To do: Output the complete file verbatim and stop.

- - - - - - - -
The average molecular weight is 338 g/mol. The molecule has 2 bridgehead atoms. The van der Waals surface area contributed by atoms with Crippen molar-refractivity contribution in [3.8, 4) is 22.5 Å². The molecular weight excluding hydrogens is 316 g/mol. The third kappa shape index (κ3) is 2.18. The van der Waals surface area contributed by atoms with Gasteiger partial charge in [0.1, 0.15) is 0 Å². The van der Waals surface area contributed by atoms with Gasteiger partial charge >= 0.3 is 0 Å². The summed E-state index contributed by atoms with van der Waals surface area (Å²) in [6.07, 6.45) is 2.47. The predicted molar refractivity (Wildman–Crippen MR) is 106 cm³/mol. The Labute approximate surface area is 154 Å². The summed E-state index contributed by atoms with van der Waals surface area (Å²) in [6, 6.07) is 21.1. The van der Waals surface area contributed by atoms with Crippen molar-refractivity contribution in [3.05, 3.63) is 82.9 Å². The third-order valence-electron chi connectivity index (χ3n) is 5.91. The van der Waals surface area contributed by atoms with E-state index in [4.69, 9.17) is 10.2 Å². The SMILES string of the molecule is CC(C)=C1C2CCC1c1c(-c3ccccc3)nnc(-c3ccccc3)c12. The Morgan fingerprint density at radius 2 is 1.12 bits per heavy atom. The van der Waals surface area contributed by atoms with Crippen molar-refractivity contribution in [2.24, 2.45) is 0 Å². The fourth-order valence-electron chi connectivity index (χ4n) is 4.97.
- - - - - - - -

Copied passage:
The average molecular weight is 338 g/mol. The molecule has 2 bridgehead atoms. The van der Waals surface area contributed by atoms with Crippen molar-refractivity contribution in [3.8, 4) is 22.5 Å². The molecular weight excluding hydrogens is 316 g/mol. The third kappa shape index (κ3) is 2.18. The van der Waals surface area contributed by atoms with Gasteiger partial charge in [0.1, 0.15) is 0 Å². The van der Waals surface area contributed by atoms with Gasteiger partial charge >= 0.3 is 0 Å². The summed E-state index contributed by atoms with van der Waals surface area (Å²) in [6.07, 6.45) is 2.47. The predicted molar refractivity (Wildman–Crippen MR) is 106 cm³/mol. The Labute approximate surface area is 154 Å². The summed E-state index contributed by atoms with van der Waals surface area (Å²) in [6, 6.07) is 21.1. The van der Waals surface area contributed by atoms with Crippen molar-refractivity contribution in [3.05, 3.63) is 82.9 Å². The third-order valence-electron chi connectivity index (χ3n) is 5.91. The van der Waals surface area contributed by atoms with E-state index in [4.69, 9.17) is 10.2 Å². The SMILES string of the molecule is CC(C)=C1C2CCC1c1c(-c3ccccc3)nnc(-c3ccccc3)c12. The Morgan fingerprint density at radius 2 is 1.12 bits per heavy atom. The van der Waals surface area contributed by atoms with Crippen molar-refractivity contribution in [2.24, 2.45) is 0 Å². The fourth-order valence-electron chi connectivity index (χ4n) is 4.97.